A Different Kind of Plan

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According to a recent poll, 41 percent of baby boomers who have a living parent are providing some sort of personal care, financial assistance, or both for their parents. Of those who are not currently providing care, 37 percent expect to someday.

The wild card in any financial plan is the risk associated with a potential long-term care need. This is exacerbated by the uncertainty of the length and severity of the need, if it occurs at all. Longevity plus incapacity can wipe out a family’s resources pretty quickly. For years, we have discouraged counting on an inheritance from an aging parent as part of one’s own financial plan. These days, to be prudent, we also encourage some clients to strongly consider that they may need to contribute to the support of parents.

Of course, when we raise that question, most people automatically assume that we are talking solely about finances. In reality, a parent’s long-term care need can require physical and emotional support from adult children that money simply cannot buy. The financial need is often mitigated by long-term care insurance; however, before the benefit can be paid, policies usually require that the insured be unable to perform at least two activities of daily living: bathing, dressing, eating, transferring from bed to chair, toileting, and continence. Cognitive impairment that affects the person’s health and safety will also usually qualify. As we age we often simply need help with getting to and from a doctor’s appointment, keeping medicine dosages straight, shopping, preparing meals, opening jars. These are not activities that trigger long-term care benefits, but the need remains.

In his book, How to Say it to Seniors, David Solie presents five predictable dilemmas of aging: Where will I live? How can I manage my health? How will I cope all by myself? What should I do about money? What is the right way for me to say good-bye? Each of these can be a source of difficulty for the person going through it and often presents itself as inter-generational conflict.

A more holistic approach to financial planning becomes essential when an aging parent becomes dependent upon their adult children. Considering the combined resources of the aging parents and all their children, with their own diverse needs, takes the planning process into a totally new realm. The goal for many can be simply stated: meet the needs of mom and/or dad without endangering the children’s, or even grandchildren’s, financial well-being. The first step, if everyone is on board, is to view the family as a system. Defining the boundaries of the system can often be difficult and laden with emotion.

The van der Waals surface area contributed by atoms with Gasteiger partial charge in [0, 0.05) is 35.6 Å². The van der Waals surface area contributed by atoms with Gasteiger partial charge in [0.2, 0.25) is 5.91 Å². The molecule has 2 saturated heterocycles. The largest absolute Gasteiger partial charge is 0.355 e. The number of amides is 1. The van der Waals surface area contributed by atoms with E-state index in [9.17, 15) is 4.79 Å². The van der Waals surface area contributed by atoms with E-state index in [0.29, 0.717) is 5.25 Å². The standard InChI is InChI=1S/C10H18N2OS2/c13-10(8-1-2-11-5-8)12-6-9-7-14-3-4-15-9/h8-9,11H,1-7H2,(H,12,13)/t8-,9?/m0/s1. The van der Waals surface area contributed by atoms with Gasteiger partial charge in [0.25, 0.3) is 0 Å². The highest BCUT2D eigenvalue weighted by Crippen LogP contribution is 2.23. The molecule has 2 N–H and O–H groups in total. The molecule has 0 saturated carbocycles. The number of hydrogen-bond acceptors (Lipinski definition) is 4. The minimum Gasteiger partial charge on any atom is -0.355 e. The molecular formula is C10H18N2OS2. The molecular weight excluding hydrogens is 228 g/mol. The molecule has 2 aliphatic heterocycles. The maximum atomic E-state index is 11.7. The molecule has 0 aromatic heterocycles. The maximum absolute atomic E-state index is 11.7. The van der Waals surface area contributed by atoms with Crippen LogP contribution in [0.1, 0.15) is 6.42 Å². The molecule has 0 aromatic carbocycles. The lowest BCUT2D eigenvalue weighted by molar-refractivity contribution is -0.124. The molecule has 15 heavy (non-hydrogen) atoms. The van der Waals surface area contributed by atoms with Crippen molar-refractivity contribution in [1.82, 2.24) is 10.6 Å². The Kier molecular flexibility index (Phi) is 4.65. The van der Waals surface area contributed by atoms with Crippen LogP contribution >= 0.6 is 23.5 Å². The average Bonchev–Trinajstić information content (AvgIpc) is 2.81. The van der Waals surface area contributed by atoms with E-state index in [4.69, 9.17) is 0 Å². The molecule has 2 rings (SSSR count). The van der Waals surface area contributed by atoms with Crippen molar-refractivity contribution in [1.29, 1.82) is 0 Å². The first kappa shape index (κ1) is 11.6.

Most adult children of aging parents are still in the prime of their own careers, and while many are willing and able to contribute financially, they totally discount the time and energy required for proper caregiving. In a few cases, caregiving begins suddenly when mom or dad has a heart attack or takes a fall that results in a broken bone. More likely, the need develops more slowly. The adult child is called on first for something very simple, but then has to slowly take on added responsibilities as the need progresses. The price of added care is often paid in the caregiver’s loss of income, advancement, as well as significant expense paid out-of-pocket.

At some point in our lives, nearly all of us will face a developmental task marked by the conflict of attempting to hold onto as much control as possible, while at the same time letting go of our legacy. Facilitating the resolution to that conflict is no easy task and is usually best done in the presence of an objective third party. It is important to recognize that our aging parents may be struggling with this as they age. Regarding seniors as persons who still have dreams and goals as well as fears and apprehensions is a big step toward jump-starting the resolution.

We encourage clients to begin these conversations while everyone in the family system is still reasonably healthy and thinking clearly. One book we typically recommend is The Other Talk: A Boomer’s Guide to Talking with Your Family About the Rest of Your Life, by Tim Prosch. Another great resource is The National Alliance for Caregiving www.caregiving.org. We have found that the best place to start the conversation is usually around living arrangements. When asked, nearly everyone wants to remain in their own home and age-in-place. However, when the inability to perform even one of the activities of daily living gets introduced, many will see that aging-in-place alone simply will not be possible. Other options are living with children or moving to an assisted living or personal care facility. Every family’s situation is different and each must decide which option is best based on the quality of life for all and the cost of each alternative.

As stated above, the time for planning is before care is actually needed. Emergent reactions to a need for care rarely produce optimal results when it comes to aging; but when the call comes, such reactions are unavoidable. It may help everyone involved to see that the earliest and slightest need for care is truly an opportunity to come together as a family unit and to integrate financial and life plans for the benefit of all. Such planning usually requires a team approach of legal, financial, insurance, and tax professionals. The strategic plan that gets developed from such a place will likely be far superior to the one that addresses each separately. If you have questions about this, please let us know.

Scott Neal is president of D. Scott Neal, Inc. a fee-only financial planning and investment firm. Contact him at scott@dsneal.com or by calling 1.800.344.9098.